GUILDERLAND A host of problems in recent years has landed the Guilderland Center Nursing Home on a list of the nation’s worst.
With 52 citations from the Department of Health, and after staffers protested in June for instances of mistreatment, the culmination of these problems has garnered the attention of elder-care advocates.
The average nursing home in New York is cited for 24 deficiencies. Guilderland Center Nursing Home, located on Route 146, was cited for more than twice that.
“This is very troubling,” said Richard Mollot, executive director of the Long Term Care Community Coalition, a New York-based watchdog group.
Most troubling, said Mollot, was a Boston Globe analysis, released last week, which found 40 percent of patients were prescribed antipsychotic medication even though the residents didn’t have a related mental health diagnosis.
All calls to the Guilderland Center Nursing Home’s director were un-returned.
According to the state Department of Health, the 127-bed nursing home was 96 percent full as of March.
The nursing home has been plagued by numerous problems in recent years, which have now fallen upon the Guilderland Center Nursing Home’s latest owners, Grand Healthcare System, who took over as recently as November.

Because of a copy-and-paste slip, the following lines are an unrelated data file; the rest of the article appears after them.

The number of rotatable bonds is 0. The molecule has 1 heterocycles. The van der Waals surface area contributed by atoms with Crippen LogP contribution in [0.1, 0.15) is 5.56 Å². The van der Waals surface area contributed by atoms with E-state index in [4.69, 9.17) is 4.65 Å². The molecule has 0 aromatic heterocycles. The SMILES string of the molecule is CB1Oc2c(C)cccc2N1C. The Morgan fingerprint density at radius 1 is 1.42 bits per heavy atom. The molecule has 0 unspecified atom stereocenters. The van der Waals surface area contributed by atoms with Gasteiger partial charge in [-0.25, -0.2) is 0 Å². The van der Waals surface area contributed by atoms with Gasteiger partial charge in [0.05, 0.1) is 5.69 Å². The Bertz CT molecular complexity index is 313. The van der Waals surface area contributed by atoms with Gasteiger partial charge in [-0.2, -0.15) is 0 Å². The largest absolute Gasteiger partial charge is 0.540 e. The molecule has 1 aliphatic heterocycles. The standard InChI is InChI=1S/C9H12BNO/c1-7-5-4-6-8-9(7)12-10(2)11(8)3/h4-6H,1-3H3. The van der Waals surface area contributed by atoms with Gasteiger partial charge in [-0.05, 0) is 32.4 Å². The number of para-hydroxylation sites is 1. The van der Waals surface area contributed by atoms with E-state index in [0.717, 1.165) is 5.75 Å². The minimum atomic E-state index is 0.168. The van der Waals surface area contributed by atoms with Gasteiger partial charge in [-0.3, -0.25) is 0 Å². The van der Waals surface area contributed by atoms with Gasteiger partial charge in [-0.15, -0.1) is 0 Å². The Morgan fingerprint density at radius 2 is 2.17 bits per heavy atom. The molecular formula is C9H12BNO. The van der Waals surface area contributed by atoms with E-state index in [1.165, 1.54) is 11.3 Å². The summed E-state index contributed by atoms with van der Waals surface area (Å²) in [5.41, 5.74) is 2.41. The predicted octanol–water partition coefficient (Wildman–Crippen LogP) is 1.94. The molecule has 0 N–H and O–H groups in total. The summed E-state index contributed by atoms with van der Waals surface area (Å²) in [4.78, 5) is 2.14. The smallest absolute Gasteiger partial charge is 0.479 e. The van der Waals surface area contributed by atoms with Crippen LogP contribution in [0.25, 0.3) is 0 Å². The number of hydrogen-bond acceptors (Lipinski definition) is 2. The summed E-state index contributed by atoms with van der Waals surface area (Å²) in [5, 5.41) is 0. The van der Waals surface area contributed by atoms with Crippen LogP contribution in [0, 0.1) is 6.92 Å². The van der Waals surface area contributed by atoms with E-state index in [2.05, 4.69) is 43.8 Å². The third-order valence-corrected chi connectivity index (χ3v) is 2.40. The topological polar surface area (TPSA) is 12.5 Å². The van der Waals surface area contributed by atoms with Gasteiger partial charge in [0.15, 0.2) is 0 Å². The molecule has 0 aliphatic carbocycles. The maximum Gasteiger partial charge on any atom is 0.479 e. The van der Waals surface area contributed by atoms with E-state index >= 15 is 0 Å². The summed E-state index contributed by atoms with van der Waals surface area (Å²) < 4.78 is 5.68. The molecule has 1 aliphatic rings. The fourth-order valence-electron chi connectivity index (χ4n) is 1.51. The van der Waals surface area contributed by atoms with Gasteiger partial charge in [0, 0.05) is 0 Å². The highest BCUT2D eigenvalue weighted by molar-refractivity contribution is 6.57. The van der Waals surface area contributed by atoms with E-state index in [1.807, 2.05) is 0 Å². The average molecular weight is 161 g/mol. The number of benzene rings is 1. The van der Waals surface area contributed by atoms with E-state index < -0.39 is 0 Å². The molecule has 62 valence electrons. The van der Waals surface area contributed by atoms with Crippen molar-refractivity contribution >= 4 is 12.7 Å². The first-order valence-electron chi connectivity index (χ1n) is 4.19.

Fines for violating Department of Health codes have cost the nursing home $10,000 in years past, in addition to costs incurred for the mandated repairs and updates.
Inspectors visiting the facility in 2012 and 2014 witnessed instances where a woman fell out of bed three times without employees taking time to prevent it and broken call bells, which led to a resident soiling himself while waiting for someone to lift him to the toilet.
An issue of sexual abuse was reported in 2010 after a certified nursing assistant working at the home, Leonard Clark, was found to have grabbed the breast of a 95 year-old resident, leaving a bruise. Though Clark initially denied the claim, he later admitted to the crime and was censured by the Office of the Medicaid Inspector General in January.
“Clearly you have staffing problems here,” continued Mollot.
In June, Guilderland Center nurses picketed outside the facility in protest for instances where state- and contract- required health and disability benefits were not provided.
While the administator at the time, Stephen Sporn, claimed the allegations from the 90 employees were false, nurses, nursing assistance and other workers said visits to their doctors ended in their being told their health care was not enough to cover costs of the visit, despite the fact that health care costs were taken out of their checks every month.
“I couldn’t afford the out-of-pocket expense and I walked away without receiving the care I needed,” said Erin Lupumpala, an LPN at Guilderland Center. “I’m not alone in this